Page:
Q & A with Bobby Flay, Part 2: Why Being on TV is the Easy Part
In the first part of our interview with Bobby Flay, he gave us some insight into how his opinion of the L.A. restaurant scene has changed over the years, as well as how he thinks the Food Network has molded the food industry across the country. In the second part, Flay explains why as a judge on Food Network Star, he plans to squash any contender who can't pull their weight in the kitchen. He also gives us a peak into his new show Barbecue Addiction, which sounds more like a juggling act than a cooking show.
The Food Network Bobby Flay on the set of his newest cooking show, Barbecue Addiction
Read the continued interview after the jump, and check back soon for a Bobby Flay original recipe.
Squid Ink: With Food Network Star, you've got people who are making this their goal now. Is there anything you wish you could warn the contestants before they become famous?
Bobby Flay: Yes. Don't even show up unless you really know how to cook. That to me, as a chef and as one of the judges, is the most important thing. If you can't cook, I'm not going to let you go far. Like, by myself. I don't even need help from Bob [Tuschman] and Susie [Fogelson] in this case. That's the the thing be really tough on, because I want to add somebody to the roster. I want somebody who's going to be a great authority figure.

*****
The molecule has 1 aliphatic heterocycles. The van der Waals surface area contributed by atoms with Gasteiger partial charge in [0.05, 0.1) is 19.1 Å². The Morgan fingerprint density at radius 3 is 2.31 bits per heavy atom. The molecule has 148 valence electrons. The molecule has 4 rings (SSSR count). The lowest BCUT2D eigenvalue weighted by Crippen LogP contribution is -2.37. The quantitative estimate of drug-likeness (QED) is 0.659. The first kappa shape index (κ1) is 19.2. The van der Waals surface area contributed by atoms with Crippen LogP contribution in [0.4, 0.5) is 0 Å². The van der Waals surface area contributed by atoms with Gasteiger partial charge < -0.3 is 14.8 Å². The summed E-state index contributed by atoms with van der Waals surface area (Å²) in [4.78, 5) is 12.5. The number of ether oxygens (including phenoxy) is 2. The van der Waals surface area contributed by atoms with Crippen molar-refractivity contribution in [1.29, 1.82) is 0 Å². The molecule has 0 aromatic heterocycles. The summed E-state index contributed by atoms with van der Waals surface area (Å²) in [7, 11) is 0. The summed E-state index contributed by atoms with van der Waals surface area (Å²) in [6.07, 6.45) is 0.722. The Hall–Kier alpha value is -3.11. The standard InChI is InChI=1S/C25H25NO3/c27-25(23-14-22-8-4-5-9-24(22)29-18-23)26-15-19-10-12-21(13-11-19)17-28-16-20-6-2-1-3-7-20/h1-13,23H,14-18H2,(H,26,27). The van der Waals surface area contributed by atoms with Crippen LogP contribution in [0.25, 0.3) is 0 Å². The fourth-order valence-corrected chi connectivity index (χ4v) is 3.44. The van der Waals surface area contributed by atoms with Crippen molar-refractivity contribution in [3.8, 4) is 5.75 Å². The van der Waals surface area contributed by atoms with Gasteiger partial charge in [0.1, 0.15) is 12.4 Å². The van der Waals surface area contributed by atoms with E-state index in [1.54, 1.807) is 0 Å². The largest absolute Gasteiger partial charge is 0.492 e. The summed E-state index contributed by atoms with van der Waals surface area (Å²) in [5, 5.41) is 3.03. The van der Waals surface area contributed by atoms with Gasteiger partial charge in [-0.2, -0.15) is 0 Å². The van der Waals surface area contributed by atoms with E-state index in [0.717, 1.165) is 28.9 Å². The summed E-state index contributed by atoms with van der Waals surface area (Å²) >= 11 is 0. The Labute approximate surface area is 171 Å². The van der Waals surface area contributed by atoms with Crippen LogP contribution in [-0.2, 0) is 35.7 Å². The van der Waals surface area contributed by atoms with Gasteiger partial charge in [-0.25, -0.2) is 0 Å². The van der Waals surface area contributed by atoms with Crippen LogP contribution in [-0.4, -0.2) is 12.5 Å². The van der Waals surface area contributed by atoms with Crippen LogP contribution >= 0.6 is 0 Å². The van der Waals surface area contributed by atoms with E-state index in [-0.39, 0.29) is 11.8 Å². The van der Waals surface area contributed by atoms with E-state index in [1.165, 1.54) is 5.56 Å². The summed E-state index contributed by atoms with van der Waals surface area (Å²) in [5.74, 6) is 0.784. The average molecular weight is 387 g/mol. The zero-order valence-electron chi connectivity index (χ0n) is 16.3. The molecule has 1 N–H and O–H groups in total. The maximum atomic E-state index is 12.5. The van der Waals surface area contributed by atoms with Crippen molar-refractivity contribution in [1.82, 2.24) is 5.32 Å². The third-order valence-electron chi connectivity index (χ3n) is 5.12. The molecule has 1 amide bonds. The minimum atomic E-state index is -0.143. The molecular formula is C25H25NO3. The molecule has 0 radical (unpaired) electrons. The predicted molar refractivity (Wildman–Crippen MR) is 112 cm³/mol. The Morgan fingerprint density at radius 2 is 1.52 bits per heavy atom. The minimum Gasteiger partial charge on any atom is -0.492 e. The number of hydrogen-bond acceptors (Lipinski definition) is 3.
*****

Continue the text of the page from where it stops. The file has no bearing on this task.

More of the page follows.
That doesn't mean they need to be the next Thomas Keller, or the next Wolfgang Puck, but it can be someone like Melissa d'Arabian who won a couple of seasons ago, who is a fantastic home cook and helps mothers everywhere get food to their table every night. So I think there's an importance at every single level when it comes to food. They could be the next Wolfgang Puck and that would be great to add to the Network, but they could be somewhere where Melissa is, or somewhere in between. It doesn't matter. As long as you have a great point of view and it's all about food.
SI: So basically you could have all the charisma in the world but if you can't fry an egg, it's not going to work.
BF: Well, somebody asked me this morning, 'Don't you think it's easier to have someone who has personality and then teach them how to cook?' No way. I'd rather have someone who knows how to cook who's not good on TV, 'cause I can teach them the TV part.
SI: What part of that can be taught, do you think?
BF: I think all of it can be taught. You know, I'm on TV now all the time, but I can tell you right now that when I first started, I wasn't crisp at it. That's for sure. I was not good at it. But the only thing that got me better was working hard, and experience. There's no substitute for that.
I produced a few of my own shows and I produced some other people on the Network, and I constantly worked with them to get them to be better. But if they don't have the confidence in what they're doing in terms of what they're teaching, you can't help them. They'll never be confident. But as long as you're confident about what you're doing, then I can teach you to be good on TV.
SI: You've done so many TV shows. We'd guess that Iron Chef is the most stressful?
BF: It's the hardest thing I do, for sure.
SI: And we'd think the cooking shows and barbecue shows--you're old hat at this point. Are they a breeze for you nowadays?